While the ‘burgh may be nationally known for its football, baseball and hockey teams, the city is also home to two semi-professional basketball teams—the Steel City Yellow Jackets and the Steel City Queens—which have a faithful and growing fan base of their own.
“While it’s true that this city loves football, baseball and hockey, I consider Pittsburgh to be a basketball town as well,” said owner and coach Ace Pippens. “Think about it—every junior high school and high school has a boys’ and girls’ basketball team. Every Friday during basketball season, those gyms fill up because there’s a love for the game.
“We’ve had thousands of fans at some of our games, and they keep coming,” he added. “People are looking for a professional team beyond high school and college play; they want to engage on that level.”
The Steel City Yellow Jackets, part of the American Basketball Association (ABA), formed in Pittsburgh in 2014 as the brainchild of national recording hip-hop artist Antjuan ‘Tjuan Benafactor’ Washington. The Steel City Queens formed three years ago as part of the Women’s American Basketball Association (WABA).
The ABA has been around since 1967, though it merged with the NBA in 1976 and lay dormant for a number of years. “About 17 years ago, it became active again, and the NBA agreed to let the league play as long as it didn’t compete with their organization,” said Pippens. “The ABA is not a farm system, though there are players, both men and women, who have made it to the NBA and WNBA.”
Pippens uses his experience as the former head coach of the Penn State McKeesport men’s basketball team to find and recruit the best players.
“We get players from all over; we scout all over the country and deal with agents from across the world,” he explained. “For example, this year’s men’s team has a mixture of young men from the Pennsylvania tri-state area, as well as out-of-state. This past season, eight players were from Pittsburgh, two were from New York, one was from Michigan and one was from Atlanta.
“A lot of our players were on college teams or played overseas, and they still want to compete,” he continued. “That’s one of the reasons why we have these leagues—so many young people finish college and professional careers and have nothing to do, and the ABA can help them continue on.”
Steel City Yellow Jackets’ co-captain, Gilmore Cummings, is one of these players. Cummings played on a team in Frankfurt, Germany, before returning to Pittsburgh to play for Pippens, who was his high school coach.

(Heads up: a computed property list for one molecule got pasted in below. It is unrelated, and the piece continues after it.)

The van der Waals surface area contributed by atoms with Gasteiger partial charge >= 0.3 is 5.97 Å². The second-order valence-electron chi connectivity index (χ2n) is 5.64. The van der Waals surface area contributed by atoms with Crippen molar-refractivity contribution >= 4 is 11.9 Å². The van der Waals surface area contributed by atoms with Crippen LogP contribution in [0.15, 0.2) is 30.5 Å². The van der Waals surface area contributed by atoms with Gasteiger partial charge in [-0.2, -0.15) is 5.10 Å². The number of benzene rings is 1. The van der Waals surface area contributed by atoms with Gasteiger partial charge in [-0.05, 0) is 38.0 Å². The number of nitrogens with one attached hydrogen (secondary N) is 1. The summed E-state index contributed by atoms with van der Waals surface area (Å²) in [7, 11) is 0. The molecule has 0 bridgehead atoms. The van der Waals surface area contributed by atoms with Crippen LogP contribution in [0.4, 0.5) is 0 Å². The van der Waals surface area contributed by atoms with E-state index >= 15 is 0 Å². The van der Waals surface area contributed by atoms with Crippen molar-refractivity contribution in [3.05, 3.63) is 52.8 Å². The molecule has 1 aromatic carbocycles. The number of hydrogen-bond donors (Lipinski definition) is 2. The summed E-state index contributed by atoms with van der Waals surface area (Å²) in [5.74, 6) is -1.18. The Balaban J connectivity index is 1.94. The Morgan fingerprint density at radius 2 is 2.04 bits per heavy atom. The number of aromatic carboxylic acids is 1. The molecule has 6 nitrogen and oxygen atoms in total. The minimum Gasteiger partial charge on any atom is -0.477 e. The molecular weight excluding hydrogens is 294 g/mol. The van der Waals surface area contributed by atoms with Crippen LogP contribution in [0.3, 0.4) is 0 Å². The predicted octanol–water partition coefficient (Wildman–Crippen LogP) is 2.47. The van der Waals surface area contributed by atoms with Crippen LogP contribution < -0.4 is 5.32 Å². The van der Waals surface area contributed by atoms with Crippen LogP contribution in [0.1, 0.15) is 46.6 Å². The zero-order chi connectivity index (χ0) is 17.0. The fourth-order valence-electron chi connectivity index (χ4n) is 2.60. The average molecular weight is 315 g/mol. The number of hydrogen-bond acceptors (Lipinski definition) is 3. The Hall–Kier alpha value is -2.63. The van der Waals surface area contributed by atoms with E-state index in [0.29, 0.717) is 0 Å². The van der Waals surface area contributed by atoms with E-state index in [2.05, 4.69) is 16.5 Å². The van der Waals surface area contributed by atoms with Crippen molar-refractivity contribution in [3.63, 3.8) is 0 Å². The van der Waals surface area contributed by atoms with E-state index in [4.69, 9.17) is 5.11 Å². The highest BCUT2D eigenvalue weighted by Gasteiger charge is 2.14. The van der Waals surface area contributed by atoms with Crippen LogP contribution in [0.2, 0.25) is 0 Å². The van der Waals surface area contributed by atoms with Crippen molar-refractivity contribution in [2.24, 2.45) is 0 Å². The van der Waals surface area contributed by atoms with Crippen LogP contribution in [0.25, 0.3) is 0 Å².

“I play because I’ve got a love for the game,” explained Cummings, who has been on the team for the past six years. “Plus I’m good. I love to shoot the three-ball, and I enjoy the excitement of the crowd. I love competing.”
Sabrina McLin joined the Steel City Queens after four years of playing basketball for La Roche University.
“It was always my plan to try to play professional basketball after college, whether overseas or on a semi-pro team,” she explained. “The summer that I graduated, the opportunity came up to play on the Steel City Queens, and it was a good way to continue my career.
“I’m originally from Cleveland, and we’re really big on basketball there,” she added. “When I got to Pittsburgh, it wasn’t such a big thing—especially the female side of it. The Steel City Queens brings something new to the city and gives female basketball players opportunities—it’s something different for the community to watch and something positive going on in the inner city.”
In addition to providing a place for people to come see professional-level teams play, both Steel City teams also play a large part in the community.
“Our goal, first and foremost, is community engagement,” said Pippens. “We help the community as a whole, starting with youth up to adults. Not only do these leagues provide opportunities for young players, but we also use our platform to better serve Pittsburgh.”
Team players participate in fundraising events and kids’ basketball leagues during the summer and also make it a point to serve as positive role models.
“We do a lot of mentoring, showing kids that they don’t need to be out in the streets—that they can get out by playing basketball,” said Cummings.
The teams play against other ABA teams at A Giving Heart Community Center in Southside’s Allentown neighborhood and hope to soon bring home a title.
“Unfortunately, this past year we lost in the Final Four to the Jacksonville Giants, who are the four-time defending champions,” said Pippens. “We got one step closer than last year.”
While the teams may not yet have a Steelers or Penguins-sized following, they plan to continue to play for their fans and for the sheer love of the game.
“We’re going to do great things this year; getting into the playoffs and then playing in the championship is one of our goals; it’s on our bucket list,” said McLin. “We’re excited for this year coming up.”
As for the Yellow Jackets’ upcoming season, “It’s championship or bust,” said Cummings.
To learn more about the Steel City Yellow Jackets and Steel City Queens, follow them on Facebook or visit www.scyjackets.com.